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Controllers and “ohm” lesson needed


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#1 JewelryMonk

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Posted 25 October 2018 - 09:06 AM

Hey everyone,
I am fairly new to this obsession of slot car madness and need a lesson on controllers, to be more specific:
What is the difference in controller ohms and how do the different ohm controllers affect the car, for example, 60, 90, 120. How do the different resistors apply? ( by the way, I race tjets and AFX)
Thanks in advance, also I am a visual thinker, so illustrations will help.
Doug
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#2 garyvmachines

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Posted 25 October 2018 - 12:18 PM

Hi Doug

 

We Love Newbees hear .....!!

 

I am not an electrician , I am a machinist..... so I wont get all tecky on you.

The guys that run on commercial tracks ( BIG TRACKS ) use 1.5 ohm or 2 ohm controllers.

If the track is tight & twisty they use 4 ohm .........On these ( Big Tracks) you don't need much throttle response ....

All on or all off.

 On HO you need lots of throttle response to stay on...... So bigger #### resistor .

The 120 will give you a softer gas peddle than the 60 or 90.

 

GAV        


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#3 Randy Tragni

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Posted 25 October 2018 - 01:32 PM

For HO you can buy one, great controller such as DiFalco, Lucky Bob or OS3. Make sure it has a choke, besides sensitivity and brake.

If you want to go cheaper you can go with multiple resistive types such as Parma. It is often cheaper to buy one great controller rather than carry around 3 or 4 resistive types but this is a matter of personal taste.

Typically:

Pro 10 and faster cars (built up Slotech, Viper, Wizzard, BSRT) will work best with 5-10 ohm control.

Pro 4 (stock Viper, BSRT, Wizzard) will work with 15-30 ohms

Mega G, SRT, Lifelike and Tyco work with 30-45 ohms.

T-Jets work with 60-90 ohms (many like to add a secondary resistor to provide slight fine adjustment).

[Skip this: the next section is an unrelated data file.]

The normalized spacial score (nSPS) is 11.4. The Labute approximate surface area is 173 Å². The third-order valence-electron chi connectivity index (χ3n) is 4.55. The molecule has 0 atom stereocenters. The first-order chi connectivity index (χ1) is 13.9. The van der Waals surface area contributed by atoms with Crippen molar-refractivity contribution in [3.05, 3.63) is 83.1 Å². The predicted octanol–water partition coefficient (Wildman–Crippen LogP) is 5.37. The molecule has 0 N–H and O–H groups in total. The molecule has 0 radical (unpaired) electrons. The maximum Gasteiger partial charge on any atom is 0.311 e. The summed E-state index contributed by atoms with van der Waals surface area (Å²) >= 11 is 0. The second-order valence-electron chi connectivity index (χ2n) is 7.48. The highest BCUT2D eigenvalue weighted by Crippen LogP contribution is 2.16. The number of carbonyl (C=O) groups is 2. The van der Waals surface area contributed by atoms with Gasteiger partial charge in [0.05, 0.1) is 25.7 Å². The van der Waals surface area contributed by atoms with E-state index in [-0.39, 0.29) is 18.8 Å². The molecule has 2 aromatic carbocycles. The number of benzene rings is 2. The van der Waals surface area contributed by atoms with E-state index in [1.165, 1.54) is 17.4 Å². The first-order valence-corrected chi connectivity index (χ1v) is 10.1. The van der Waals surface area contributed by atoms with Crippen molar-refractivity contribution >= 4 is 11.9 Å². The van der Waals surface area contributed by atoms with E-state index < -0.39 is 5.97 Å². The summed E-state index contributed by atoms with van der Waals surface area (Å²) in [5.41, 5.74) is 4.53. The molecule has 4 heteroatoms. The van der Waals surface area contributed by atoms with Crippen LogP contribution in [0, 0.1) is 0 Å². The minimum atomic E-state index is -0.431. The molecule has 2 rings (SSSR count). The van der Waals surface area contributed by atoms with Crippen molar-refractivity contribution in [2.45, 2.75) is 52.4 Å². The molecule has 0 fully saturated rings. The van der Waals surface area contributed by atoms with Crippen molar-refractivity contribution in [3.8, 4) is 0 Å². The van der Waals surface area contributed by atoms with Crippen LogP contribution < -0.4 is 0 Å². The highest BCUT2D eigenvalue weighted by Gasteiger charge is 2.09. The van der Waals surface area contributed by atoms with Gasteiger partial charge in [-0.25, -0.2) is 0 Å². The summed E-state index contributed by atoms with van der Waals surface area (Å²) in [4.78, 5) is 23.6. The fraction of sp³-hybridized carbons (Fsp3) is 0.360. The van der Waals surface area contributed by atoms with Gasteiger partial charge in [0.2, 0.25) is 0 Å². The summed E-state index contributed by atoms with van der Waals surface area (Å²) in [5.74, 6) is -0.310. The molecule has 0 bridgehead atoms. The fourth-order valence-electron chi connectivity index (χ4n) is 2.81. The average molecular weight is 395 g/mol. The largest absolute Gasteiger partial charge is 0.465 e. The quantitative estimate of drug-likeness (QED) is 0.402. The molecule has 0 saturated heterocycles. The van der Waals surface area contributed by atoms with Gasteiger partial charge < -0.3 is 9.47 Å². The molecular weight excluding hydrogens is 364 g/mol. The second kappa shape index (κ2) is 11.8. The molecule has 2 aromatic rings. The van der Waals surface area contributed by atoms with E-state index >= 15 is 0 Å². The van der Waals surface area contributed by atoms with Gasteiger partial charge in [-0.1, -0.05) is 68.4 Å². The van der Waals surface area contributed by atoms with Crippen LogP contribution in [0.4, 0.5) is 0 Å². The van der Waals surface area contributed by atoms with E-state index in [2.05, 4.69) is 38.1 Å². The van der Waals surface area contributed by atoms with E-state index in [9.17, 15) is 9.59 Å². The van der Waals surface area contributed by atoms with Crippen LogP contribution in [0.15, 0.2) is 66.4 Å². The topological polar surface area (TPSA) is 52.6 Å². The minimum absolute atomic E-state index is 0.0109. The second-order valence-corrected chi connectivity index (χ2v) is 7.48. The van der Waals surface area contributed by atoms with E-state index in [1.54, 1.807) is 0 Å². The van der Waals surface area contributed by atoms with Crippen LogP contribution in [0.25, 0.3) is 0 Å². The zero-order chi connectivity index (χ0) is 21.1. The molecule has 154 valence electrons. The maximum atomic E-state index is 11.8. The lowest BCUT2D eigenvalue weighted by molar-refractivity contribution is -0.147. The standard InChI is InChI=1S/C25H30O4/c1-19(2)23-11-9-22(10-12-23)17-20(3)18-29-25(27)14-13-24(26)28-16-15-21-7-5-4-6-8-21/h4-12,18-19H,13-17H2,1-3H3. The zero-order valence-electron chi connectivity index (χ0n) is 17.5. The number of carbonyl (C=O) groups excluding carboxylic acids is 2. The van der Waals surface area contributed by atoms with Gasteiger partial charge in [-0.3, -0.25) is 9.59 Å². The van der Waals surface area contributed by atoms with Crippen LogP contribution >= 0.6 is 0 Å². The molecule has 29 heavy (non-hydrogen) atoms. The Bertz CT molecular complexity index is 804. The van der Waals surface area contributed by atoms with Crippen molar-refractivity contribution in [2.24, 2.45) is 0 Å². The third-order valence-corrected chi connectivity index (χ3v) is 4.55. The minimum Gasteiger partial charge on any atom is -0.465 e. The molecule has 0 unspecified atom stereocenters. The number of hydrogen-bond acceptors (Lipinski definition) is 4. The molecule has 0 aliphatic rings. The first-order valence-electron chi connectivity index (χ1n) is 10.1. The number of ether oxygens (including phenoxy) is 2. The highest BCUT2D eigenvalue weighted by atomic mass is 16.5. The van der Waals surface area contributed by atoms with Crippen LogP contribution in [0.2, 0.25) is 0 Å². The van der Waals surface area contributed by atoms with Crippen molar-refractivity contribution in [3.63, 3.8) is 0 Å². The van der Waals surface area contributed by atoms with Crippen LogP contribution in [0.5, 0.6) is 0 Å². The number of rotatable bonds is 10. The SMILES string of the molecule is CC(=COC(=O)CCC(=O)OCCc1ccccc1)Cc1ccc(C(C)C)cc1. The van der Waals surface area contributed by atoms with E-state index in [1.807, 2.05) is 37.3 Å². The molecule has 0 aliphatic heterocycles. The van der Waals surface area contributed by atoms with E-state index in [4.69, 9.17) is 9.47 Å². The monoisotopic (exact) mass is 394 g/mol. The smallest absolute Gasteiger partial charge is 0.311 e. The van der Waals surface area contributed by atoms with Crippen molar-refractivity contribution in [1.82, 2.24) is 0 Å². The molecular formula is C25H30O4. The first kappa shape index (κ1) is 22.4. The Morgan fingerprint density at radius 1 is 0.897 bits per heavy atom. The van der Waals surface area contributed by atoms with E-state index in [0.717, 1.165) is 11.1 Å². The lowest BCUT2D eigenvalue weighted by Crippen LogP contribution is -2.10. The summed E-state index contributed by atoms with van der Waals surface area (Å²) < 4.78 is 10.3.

Mega G+ need 120 ohms for effective control.

As you can see, it might be cheaper to buy a great controller depending on how many of these you plan to race.

In our club (SJSCC) most are using OS3 and DiFalco.


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#4 Ramcatlarry

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Posted 25 October 2018 - 02:56 PM

controller 101:

 

Slot cars use three very different electrical circuits to get the same job done - namely to get the car to go slow, quick, and stop.  The mid-range speed is the drivability part.  A door bell switch does meet the basic goal except fot the drivability part.

 

1) Resistor controllers.  Cheapest to make and has a wide range of resistor  OHM values to find the drivability part.  A resistor controls the car by varying the amperage to the car.  The voltage is constant.  The Wattage value defines how much overall LOAD the controller can handle.  OHMs Law:  volts X amps = wattage.  An HO car usually runs on 18 VDC and less than 2 amps, so a 36 (minimum) wattage controller  resistor is fine.  This is what a Parma two barrel Turbo contrioller is designed for.  Many lighter duty T-jets use less current and therefore the single barrel 25 watt Sebring type controller is also fine.  The ohm value comes back to drivability.  The same car will drive differently on a tight twisty track than on a long straights and wide corner track with only one controller resistor value.  Every track is somewhat unique and testing is the only sure proof.  If the controller overheats, it is due to too low a wattage and driving with the throttle in the mid range too much.